Solar and battery storage developer Maoneng has unveiled plans for a two hour battery near Adelaide that will trump the Hornsdale Power Reserve as the biggest battery storage installation in the state.
The Gould Creek battery will be located around 22kms north of Adelaide, and be sized at 225MW and 450MWh, making it far bigger than the Hornsdale battery which was recently expanded to 150MW and 194MWh.
It comes as transmission companies Transgrid and ElectraNet prepare to begin construction of a new link from South Australia to NSW, a move which will unlock yet more wind and solar projects and support the state’s push to 100 per cent renewables before 2030. It is at around 60 per cent now.
The Gould Creek battery is bigger than any big battery currently operating in Australia, but it won’t rank as the biggest in the country because it will be pipped by the 300MW/450MWh Victoria big battery being built by Hornsdale owner Neoen and which will begin production later this year.
And it may also not likely be the biggest in South Australia, given that AGL has announced that it will fast-track the construction of its Torrens Island battery, which will be sized at up to 250MW and 1,000MWh, after the decision to close one of the gas generators at the site.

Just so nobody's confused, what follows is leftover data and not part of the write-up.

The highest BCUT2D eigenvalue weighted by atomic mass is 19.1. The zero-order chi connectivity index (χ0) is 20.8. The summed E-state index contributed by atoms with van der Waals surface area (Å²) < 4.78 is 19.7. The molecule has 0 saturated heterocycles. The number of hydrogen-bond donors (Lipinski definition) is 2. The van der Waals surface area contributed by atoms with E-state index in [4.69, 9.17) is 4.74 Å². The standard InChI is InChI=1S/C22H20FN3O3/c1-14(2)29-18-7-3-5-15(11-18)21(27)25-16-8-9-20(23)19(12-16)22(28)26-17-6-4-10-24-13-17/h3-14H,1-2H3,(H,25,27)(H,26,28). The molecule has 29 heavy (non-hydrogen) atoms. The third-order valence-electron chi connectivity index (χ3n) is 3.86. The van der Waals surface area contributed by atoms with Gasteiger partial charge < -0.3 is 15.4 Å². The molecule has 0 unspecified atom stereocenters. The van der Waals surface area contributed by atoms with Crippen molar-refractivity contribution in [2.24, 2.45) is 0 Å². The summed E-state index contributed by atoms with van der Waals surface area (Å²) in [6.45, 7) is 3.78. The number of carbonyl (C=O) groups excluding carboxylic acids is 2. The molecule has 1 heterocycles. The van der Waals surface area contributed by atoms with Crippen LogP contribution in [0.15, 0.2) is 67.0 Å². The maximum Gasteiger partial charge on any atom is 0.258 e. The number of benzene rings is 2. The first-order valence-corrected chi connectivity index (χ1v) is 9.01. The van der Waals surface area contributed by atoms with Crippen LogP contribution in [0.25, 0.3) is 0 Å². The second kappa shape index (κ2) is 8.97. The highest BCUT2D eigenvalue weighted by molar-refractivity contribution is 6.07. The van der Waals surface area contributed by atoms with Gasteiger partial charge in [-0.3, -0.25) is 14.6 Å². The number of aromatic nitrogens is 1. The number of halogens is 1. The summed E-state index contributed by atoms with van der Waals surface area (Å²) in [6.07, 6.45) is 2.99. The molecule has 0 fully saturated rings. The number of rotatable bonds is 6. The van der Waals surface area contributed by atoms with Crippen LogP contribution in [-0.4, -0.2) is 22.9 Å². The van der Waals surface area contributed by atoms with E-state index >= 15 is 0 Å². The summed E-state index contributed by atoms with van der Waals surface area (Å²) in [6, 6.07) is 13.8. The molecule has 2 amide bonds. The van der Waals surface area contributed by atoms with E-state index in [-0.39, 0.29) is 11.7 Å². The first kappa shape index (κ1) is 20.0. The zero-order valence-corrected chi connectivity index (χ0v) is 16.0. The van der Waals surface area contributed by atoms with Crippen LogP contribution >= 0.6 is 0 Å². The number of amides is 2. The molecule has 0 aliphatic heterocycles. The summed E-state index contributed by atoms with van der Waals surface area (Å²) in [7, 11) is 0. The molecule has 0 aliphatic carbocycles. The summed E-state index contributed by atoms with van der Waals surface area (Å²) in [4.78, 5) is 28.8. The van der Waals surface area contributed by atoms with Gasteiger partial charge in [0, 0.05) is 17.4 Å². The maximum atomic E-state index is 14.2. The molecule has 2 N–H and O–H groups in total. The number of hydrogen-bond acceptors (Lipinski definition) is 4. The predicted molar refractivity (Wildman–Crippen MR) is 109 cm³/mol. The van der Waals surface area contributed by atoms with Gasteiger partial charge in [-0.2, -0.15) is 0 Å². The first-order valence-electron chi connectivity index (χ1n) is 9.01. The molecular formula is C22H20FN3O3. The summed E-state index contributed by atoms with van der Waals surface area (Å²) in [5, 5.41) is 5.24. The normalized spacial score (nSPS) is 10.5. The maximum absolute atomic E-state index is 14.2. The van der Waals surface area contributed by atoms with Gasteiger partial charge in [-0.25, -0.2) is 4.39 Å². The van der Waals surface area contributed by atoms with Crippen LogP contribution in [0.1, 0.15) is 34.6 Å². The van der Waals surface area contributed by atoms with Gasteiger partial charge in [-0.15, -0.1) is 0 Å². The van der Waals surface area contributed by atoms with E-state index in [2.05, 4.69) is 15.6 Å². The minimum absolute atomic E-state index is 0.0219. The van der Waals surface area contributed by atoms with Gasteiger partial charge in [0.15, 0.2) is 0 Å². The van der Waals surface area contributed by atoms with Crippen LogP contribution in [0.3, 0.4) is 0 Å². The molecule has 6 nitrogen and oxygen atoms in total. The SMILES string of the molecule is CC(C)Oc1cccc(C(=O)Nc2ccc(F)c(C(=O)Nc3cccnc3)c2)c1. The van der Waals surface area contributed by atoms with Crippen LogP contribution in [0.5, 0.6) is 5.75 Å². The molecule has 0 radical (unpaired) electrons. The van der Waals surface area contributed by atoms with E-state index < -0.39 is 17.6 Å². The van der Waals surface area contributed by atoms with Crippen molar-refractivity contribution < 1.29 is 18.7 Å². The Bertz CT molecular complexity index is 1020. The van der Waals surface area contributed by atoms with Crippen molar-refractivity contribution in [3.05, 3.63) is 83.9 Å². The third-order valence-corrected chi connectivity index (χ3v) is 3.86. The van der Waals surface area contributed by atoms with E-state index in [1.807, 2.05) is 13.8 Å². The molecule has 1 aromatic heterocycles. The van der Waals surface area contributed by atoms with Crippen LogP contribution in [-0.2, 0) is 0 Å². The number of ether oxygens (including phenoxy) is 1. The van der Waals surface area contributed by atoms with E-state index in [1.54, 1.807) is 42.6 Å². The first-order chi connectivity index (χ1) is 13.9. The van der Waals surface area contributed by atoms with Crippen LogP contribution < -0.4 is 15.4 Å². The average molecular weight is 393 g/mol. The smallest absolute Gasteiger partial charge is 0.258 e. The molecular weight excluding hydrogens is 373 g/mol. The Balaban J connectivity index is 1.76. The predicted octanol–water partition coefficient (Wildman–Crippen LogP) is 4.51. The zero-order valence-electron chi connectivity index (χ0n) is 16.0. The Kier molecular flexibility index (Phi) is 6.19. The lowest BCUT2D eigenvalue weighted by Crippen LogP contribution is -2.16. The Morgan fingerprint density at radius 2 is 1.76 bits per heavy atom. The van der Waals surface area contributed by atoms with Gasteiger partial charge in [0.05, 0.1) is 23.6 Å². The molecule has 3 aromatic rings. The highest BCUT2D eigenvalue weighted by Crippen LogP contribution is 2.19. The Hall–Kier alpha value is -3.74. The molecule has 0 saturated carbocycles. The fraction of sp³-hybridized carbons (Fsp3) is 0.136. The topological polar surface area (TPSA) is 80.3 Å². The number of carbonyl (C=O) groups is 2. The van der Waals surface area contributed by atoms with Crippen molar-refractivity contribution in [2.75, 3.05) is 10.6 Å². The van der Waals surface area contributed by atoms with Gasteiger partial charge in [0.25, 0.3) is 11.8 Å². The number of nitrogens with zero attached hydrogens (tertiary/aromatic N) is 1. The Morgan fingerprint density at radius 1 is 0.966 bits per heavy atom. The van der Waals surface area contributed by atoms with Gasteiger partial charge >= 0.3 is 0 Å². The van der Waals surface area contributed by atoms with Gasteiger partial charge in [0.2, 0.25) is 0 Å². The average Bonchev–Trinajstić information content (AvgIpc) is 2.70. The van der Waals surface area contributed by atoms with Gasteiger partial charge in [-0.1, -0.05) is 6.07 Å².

Neoen has proposed the biggest battery in South Australia, and the biggest in the country’s main grid, with a huge 900MW/1800MWh facility at its massive Goyder South wind, solar and storage precinct.
Maoneng has a growing portfolio of battery storage projects in the pipeline, although it has yet to start construction. It has signed a deal with AGL to deliver 200MW and 400MWh of battery storage in NSW, including a 50MW/100MWh battery at the Sunraysia solar farm where it is a minority shareholder.
The number of announced and proposed battery storage projects is growing across the country, and also in size and ambition.
While many of the first big battery installations had relatively short storage times because they were focused on grid services such as frequency control and synthetic inertia, the new wave of batteries is more focused on spot arbitrage, by “time shifting” renewables, particularly solar, and meeting evening peaks.
Maoneng’s Gould Creek battery won’t be co-located with a wind or solar farm, but the site has been chosen because it is next to the substation for the Para high voltage line. It is seeking approval from the state government for the project and Crown sponsorship status.
You can find more information on RenewEconomy’s new battery storage map: Big Battery Storage Map of Australia